This article originally appeared on Philips Love Coffee's Coffee Breaks
The original film poster market is one of the strongest and most exciting areas in 20th Century collectables. The past 20 years has seen a steady and continuous rise in poster prices. One of the most impressive examples of this was the sale of the German Metropolis poster, which in the mid-noughties sold for $690,000 – a world record price for any poster in any genre.
Collectors in the movie poster world range from obsessive movie geeks to cool graphic designers to A-list stars. I was lucky, as I began collecting before it was fashionable, or expensive, and by the early 1990s, my collection became a business when I launched The Reel Poster Gallery with a friend. The first and premiere gallery specialising in original, vintage film posters, it was instrumental in forming some of the world’s leading private and public collections and exhibited worldwide. I also acted as Christie’s (London) consultant for vintage film posters and have authored over 16 books on the subject which have sold over a million copies worldwide and are recognised as authoritative texts. Titles include James Bond Movie Posters, Audrey Hepburn: The Paramount Years, The Godfather in Pictures and Stars and Cars. I also co-authored Hitchcock Poster Art and co-edited a series of books with Graham Marsh on movie poster art by the decade and by genre.
One particular area which is worth a second look for any potential investors, is Warner Bros Italian posters from the immediate post-war period. During the 1930s and 1940s, gangsters and film-noir were big news at the box office. The screen was populated by G-men and trenchcoats, shadows and betrayal. Many of these films were produced by Warner Bros studio, with accompanying eye-catching posters. During the Second World War and in its aftermath, however, Warner Bros. suffered budget cuts and one of the first places to feel the brunt of this strain was the advertising department, which became almost non-existent overnight. The result was a temporary but shocking decline in the quality of their production. Posters for some of their greatest hits from this period, such as Key Largo, The Big Sleep or The Enforcer, are dull, colourless and nothing more than a collage of photographs. In stark contrast are the Italian posters for the same films – colourful, atmospheric artworks that include some of the most stunning examples of their genre.
Mussolini had placed a blanket embargo on all Warner Bros. releases in Italy, viewing the portrayal of villainous Italian gangsters in so many of their films as a work of insidious American propaganda. It was not until his downfall, therefore, that Warner Bros started releasing their titles onto the Italian market. Because of the backlog, the films were given a very short release, little more than a week or two before the next box-office smash was ushered into the theatre. This, coupled with the fact that Italy had far fewer cinemas than America, meant that very few posters were produced. Paper shortages across post-war Europe also meant that those posters that were produced were printed on low quality paper with a high acid content, which caused the paper to discolour and turn brittle with age. The combined result is that Warner Bros Italian posters from this period are exceptionally rare today and those posters that do surface in good condition are in high demand on the collectors’ market.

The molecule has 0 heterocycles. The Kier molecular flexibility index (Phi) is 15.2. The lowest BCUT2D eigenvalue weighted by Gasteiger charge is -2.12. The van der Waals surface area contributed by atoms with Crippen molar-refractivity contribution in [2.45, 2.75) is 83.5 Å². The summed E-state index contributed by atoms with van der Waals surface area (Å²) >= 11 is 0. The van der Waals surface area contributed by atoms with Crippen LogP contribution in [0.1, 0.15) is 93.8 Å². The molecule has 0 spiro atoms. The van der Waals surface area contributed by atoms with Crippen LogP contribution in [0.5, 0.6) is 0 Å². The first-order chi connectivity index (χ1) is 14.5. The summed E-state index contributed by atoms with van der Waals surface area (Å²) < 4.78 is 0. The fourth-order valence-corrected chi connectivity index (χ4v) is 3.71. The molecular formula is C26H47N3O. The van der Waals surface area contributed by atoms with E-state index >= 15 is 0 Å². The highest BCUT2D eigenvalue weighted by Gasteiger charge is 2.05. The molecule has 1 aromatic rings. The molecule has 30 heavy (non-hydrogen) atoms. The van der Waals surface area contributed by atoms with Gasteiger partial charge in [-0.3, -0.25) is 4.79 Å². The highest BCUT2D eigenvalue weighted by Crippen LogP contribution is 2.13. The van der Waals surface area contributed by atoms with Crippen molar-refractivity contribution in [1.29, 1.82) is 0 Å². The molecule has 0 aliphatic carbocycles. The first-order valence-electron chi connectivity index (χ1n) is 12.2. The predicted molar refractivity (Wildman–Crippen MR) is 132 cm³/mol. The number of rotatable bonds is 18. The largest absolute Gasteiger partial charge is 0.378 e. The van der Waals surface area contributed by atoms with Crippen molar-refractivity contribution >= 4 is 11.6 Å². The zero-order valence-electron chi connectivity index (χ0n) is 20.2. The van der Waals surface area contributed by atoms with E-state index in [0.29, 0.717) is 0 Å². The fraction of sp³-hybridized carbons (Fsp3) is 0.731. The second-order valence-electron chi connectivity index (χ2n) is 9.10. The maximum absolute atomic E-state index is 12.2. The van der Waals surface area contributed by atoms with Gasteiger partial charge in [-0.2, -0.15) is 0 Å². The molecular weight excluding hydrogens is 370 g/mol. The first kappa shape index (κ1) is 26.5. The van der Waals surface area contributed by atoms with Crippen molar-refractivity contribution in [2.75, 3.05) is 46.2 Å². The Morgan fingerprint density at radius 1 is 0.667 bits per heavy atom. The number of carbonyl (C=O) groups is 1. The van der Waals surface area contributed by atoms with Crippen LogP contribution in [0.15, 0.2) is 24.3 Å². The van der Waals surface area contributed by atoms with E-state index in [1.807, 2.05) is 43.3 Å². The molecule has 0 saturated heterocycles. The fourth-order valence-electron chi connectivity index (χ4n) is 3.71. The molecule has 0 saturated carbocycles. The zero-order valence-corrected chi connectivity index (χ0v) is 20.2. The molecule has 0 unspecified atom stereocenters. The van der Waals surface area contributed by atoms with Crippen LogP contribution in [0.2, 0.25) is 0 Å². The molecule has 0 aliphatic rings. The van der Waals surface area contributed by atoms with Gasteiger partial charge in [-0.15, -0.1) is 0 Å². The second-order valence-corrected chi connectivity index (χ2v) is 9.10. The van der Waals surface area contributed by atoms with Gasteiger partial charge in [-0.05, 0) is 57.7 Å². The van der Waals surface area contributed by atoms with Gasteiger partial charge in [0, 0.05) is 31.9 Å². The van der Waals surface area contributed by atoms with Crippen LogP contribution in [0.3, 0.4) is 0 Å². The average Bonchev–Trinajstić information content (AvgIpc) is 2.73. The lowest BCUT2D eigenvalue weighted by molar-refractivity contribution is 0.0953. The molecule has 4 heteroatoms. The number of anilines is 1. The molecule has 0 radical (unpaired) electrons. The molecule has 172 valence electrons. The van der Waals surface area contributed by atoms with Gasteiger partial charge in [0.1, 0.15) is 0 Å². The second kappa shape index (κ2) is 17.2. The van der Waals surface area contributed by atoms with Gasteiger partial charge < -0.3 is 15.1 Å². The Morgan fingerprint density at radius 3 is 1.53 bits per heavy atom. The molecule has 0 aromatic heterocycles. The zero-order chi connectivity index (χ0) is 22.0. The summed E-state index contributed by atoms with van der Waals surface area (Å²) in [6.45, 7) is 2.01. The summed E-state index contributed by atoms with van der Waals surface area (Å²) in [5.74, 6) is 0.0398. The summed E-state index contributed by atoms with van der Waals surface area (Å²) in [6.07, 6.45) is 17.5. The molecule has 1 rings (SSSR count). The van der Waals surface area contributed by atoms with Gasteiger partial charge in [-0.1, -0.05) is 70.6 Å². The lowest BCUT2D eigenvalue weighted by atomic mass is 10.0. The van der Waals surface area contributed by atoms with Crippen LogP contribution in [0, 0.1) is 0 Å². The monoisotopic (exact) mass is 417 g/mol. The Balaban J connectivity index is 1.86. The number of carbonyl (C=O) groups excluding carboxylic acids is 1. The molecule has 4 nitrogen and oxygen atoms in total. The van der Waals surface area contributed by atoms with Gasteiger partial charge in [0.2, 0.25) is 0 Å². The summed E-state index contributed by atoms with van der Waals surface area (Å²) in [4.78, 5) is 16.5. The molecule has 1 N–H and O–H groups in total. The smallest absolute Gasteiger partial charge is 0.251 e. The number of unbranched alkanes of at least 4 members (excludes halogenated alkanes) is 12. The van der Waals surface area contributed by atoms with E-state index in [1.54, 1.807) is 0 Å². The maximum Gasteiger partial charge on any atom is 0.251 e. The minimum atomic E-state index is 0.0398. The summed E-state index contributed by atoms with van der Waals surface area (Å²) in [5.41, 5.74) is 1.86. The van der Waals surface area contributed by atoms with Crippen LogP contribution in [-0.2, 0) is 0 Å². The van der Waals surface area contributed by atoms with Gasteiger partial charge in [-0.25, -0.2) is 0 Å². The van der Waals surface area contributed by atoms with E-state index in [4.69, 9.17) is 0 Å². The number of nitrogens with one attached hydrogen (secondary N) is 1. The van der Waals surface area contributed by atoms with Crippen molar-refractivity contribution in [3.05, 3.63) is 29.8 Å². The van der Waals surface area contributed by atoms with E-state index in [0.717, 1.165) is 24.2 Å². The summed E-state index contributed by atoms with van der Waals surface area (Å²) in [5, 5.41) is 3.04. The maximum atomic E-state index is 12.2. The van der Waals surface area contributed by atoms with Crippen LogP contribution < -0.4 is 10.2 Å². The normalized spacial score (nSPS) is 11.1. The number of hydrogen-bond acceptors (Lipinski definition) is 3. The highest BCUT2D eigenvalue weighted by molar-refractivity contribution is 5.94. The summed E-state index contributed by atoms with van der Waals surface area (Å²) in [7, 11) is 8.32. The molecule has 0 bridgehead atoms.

Another significant factor adding to the desirability of Warner Bros Italian posters is their beautiful artwork, which was almost exclusively the work of one man: Luigi Martinati (1893-1984). Born in Florence, Martinati moved to Rome in 1911 and began training as an artist's apprentice. He became the manager of one of the leading advertising agencies in Rome, where he worked for a number of film companies but notably Warner Bros. In the mid-1940s, he joined forces with two other giants of Italian film poster design, Anselmo Ballester and Alfredo Capitani, to form BCM – a company devoted exclusively to the production of film posters (and named for their initials). While Ballester and Capitani concentrated on Columbia studios, Martinati focused on Warner Bros, producing a stream of striking, memorable images. He was a gifted portraitist and his personal style was often characterised by one or more large portrait shots that dominated the poster. Because of their delayed circulation in Italy, Martinati also had the privilege of being able to see the films before they were released, which further helped him to infuse his work with an appropriate atmosphere. Even the translation of some of the English titles – G-Men became La Pattuglia dei Senza Paura (direct translation: ‘The Patrol of the Fearless’) – had the result of adding an almost poetic quality to the work, which makes them ideal to sit and gaze lovingly at while drinking a cup of Saeco Coffee. In contrast to the generic, factory-banality of the American posters, Martinati’s posters were beloved and laboured creations that he always proudly signed his name to as the artwork deserved.
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